That means pool is my job until I am out of the tournament. Before I even set foot in Las Vegas, I am, at a minimum, $600 in the red. And this is with the lowest cost of transportation and lodging that I could find. I have a chance to break even, and maybe even do well enough in this tournament to get a little bit on the plus side. To do so, I am going to have to focus as much as possible and play my little tar-covered heart out.

So, you'll have to excuse me if I'm going to wait until I'm kicked out of the tournament before I play for s---s and giggles. Priorities, you know.



[5] : Monday : May 11, 2009

Back to work.


I won my first match.

This was due to excessively lucky rolls. The table I played on was not level. My opponent tried slow-roll safeties a few times and she whiffed the ball completely at least twice in critical situations.

This was also an important match because losing this match would put me in the 17th-24th spot. The highest I have ever finished is 17th-24th. I've finished there quite often. It's a nice place to visit, but I don't want to live there, y'know?

A lot of people like to say I'm sandbagging to stay in the Open division and that is why I never seem to break into the top sixteen (which would then move me up to the Masters division). That has never been the case. It goes against my genetic blueprint to sandbag. If I were to sandbag, I'd probably get a stroke and die. Or lightning might come down and strike me. Or Democrats and Republicans will all join hands and sing "Kumbaya" and be Best Friends Forever. You get the picture.

You know how sometimes you cut yourself, but you don't notice and it only starts to hurt when you see blood? That is what I've deduced happens to me in tournaments. I don't get antsy until I see that I'm getting close to 17th place.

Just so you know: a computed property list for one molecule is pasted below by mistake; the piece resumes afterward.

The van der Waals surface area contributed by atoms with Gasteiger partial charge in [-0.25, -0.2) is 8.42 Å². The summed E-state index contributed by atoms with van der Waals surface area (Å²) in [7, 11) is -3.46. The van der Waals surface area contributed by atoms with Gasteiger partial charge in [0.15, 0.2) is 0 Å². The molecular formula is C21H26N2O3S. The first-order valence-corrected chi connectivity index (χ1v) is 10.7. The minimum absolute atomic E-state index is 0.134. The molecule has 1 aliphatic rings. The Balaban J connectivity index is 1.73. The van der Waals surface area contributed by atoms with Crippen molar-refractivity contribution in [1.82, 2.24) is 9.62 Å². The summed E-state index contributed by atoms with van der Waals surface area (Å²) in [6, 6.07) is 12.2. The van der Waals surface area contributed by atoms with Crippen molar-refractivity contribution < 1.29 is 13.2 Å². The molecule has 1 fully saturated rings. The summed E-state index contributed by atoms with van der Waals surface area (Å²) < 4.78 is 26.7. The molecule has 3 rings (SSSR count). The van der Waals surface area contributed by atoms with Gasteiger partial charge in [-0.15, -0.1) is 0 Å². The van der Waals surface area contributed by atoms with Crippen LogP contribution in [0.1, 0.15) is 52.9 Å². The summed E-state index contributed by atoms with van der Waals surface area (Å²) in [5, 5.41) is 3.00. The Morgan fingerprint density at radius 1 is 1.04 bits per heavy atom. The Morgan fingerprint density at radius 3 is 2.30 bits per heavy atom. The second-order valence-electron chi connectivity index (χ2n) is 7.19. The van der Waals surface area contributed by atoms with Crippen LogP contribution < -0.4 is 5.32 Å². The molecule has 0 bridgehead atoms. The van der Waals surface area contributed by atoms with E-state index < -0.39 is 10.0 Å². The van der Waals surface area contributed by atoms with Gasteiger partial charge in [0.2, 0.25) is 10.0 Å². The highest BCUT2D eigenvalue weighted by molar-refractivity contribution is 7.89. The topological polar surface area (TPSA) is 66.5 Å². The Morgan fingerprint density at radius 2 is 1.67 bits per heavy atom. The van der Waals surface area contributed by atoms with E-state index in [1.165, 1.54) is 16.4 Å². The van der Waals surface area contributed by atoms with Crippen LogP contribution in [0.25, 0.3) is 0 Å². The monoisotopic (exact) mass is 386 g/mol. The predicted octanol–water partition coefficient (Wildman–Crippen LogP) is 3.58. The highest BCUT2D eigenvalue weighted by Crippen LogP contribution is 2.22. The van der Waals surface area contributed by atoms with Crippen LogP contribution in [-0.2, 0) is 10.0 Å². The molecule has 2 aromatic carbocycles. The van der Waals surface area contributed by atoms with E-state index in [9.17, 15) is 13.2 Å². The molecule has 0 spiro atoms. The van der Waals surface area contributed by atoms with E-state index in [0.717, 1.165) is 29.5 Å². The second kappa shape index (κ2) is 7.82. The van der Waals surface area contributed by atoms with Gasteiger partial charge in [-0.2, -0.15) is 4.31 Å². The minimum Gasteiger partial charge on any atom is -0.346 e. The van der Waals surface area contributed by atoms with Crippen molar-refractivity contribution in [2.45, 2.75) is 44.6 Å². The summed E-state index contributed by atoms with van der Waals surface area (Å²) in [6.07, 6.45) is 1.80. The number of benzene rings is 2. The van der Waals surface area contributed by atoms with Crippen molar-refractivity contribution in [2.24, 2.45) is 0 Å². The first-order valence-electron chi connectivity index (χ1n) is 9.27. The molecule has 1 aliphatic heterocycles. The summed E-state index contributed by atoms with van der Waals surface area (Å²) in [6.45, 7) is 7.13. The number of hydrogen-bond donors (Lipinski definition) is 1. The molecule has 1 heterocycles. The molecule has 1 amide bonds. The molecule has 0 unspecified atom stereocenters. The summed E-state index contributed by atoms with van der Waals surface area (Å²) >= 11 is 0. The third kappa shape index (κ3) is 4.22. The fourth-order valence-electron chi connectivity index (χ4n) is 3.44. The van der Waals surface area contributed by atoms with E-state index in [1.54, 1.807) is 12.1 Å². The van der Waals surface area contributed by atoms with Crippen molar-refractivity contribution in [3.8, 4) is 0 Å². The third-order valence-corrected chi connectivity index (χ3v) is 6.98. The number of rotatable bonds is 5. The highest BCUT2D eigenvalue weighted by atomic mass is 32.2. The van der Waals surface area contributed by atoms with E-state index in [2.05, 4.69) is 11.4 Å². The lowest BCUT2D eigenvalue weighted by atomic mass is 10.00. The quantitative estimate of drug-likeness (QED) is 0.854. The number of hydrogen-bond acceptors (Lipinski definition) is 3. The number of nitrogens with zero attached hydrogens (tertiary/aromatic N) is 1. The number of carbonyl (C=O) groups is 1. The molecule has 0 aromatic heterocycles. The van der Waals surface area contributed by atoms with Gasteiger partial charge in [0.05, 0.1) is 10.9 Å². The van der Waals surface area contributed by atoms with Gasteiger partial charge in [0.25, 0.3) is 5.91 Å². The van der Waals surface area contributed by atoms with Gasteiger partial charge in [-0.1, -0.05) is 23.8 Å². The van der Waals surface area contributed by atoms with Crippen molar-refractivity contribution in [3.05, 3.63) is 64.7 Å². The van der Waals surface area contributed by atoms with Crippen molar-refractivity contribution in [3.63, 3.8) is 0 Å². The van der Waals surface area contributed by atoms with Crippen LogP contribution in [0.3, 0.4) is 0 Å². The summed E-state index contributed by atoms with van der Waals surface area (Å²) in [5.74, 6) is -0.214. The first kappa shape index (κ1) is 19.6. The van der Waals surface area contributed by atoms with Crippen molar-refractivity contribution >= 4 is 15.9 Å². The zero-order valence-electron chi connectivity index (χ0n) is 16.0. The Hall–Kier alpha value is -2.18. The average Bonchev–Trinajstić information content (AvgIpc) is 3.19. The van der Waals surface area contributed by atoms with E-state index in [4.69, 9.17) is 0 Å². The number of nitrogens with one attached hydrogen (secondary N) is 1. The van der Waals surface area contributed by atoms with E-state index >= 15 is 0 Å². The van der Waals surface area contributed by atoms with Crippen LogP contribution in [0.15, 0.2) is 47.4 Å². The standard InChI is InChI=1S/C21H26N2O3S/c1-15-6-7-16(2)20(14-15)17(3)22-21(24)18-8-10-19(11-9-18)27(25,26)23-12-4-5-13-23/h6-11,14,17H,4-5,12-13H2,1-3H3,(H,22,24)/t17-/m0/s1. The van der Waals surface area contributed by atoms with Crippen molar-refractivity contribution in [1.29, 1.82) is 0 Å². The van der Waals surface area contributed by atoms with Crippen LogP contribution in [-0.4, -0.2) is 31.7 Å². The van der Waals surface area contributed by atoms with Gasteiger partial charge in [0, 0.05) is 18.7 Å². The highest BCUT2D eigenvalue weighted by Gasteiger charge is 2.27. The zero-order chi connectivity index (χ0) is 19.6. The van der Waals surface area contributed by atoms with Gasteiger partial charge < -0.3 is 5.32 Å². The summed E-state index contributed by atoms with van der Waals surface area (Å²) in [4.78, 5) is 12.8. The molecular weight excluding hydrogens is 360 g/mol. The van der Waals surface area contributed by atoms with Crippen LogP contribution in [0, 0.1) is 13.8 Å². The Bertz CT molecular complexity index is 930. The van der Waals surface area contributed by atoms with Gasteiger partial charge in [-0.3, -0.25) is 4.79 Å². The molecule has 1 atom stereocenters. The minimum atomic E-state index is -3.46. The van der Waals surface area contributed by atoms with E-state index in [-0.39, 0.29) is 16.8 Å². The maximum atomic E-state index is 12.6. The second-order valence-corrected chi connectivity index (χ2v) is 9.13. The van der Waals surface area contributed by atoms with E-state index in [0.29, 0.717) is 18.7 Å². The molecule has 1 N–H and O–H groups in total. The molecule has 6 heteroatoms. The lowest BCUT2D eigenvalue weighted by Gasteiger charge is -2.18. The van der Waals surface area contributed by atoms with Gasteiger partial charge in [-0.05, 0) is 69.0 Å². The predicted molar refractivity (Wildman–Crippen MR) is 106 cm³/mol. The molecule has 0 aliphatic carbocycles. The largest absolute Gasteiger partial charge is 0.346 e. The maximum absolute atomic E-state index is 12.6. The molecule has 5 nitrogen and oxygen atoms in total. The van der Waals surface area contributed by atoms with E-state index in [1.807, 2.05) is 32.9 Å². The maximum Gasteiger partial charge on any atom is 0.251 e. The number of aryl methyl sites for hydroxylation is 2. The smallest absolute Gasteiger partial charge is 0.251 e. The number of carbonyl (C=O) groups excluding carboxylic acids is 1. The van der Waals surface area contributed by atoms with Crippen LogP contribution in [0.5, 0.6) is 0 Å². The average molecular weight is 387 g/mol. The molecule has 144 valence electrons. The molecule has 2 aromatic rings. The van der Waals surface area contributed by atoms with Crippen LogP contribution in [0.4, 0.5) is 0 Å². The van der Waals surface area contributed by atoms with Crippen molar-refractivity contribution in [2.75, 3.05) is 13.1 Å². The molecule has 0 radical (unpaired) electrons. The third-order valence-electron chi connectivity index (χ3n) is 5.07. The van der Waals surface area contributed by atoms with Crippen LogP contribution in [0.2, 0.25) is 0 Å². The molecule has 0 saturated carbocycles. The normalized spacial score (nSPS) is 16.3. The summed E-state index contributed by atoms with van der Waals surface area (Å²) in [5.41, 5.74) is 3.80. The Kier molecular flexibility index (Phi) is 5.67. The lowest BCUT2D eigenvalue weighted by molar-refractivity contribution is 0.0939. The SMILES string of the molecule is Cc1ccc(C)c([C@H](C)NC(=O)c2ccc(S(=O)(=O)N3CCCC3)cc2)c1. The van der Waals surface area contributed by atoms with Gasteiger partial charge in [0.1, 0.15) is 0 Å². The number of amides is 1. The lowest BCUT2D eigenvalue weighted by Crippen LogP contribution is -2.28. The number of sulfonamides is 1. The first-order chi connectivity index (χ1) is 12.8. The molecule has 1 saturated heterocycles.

Well, this year, I said, "F--- YOU 17th Place. F--- all the numbers and all the finishes and whatever happens, happens."

And so, I am mildly happy and somewhat relieved to be able to say to everyone after this match: "I told you I wasn't sandbagging all those years -- I just play bad, that's all."


I lost my second match.

I did not focus in this match. I had my chances, but let them go. However, my opponent and I have played before and she has, and always will be, one of the nicest people you will ever play. As one of our mutual friends told me, my opponent is always at war with herself when she plays -- she wants you to win and play well as much as she wants to win and play well herself.

People like that make pool awesome.

:-)

I, however, had a fork stuck in me. For the day, at least.



[6] : Tuesday, May 12, 2009

Today was the day of judgment -- the last day of the tournament. When I got up today, I felt rather tired, despite having slept plenty. Old age is catching up, I suppose.


I won my first match.


I lost my second and that was that.


When there's no pool left to play and only losses to contemplate upon, it's best to contemplate them on an empty stomach with a full all-you-can-eat buffet plate before you. My friends know me well and they quickly transported me (they would have used an ambulance if they could) to the highly therapeutic Bellagio buffet.

Here is a photographic record of my epicurean healing, redundant dishes omitted.

Chilean Sea Bass gave all the other fish dishes at least the Orange Crush.



Ahi Poke and Sunomono was rather disappointing -- I had them last August and they were GREAT. This time, you could have resoled a shoe with the tuna. The salmon mousse thingies were totally fab. I wish they came in bags like pretzels did so I could take them with me to my matches. And maybe they should also come with a portable silver tray to put them on. And a butler. They should definitely come with a butler.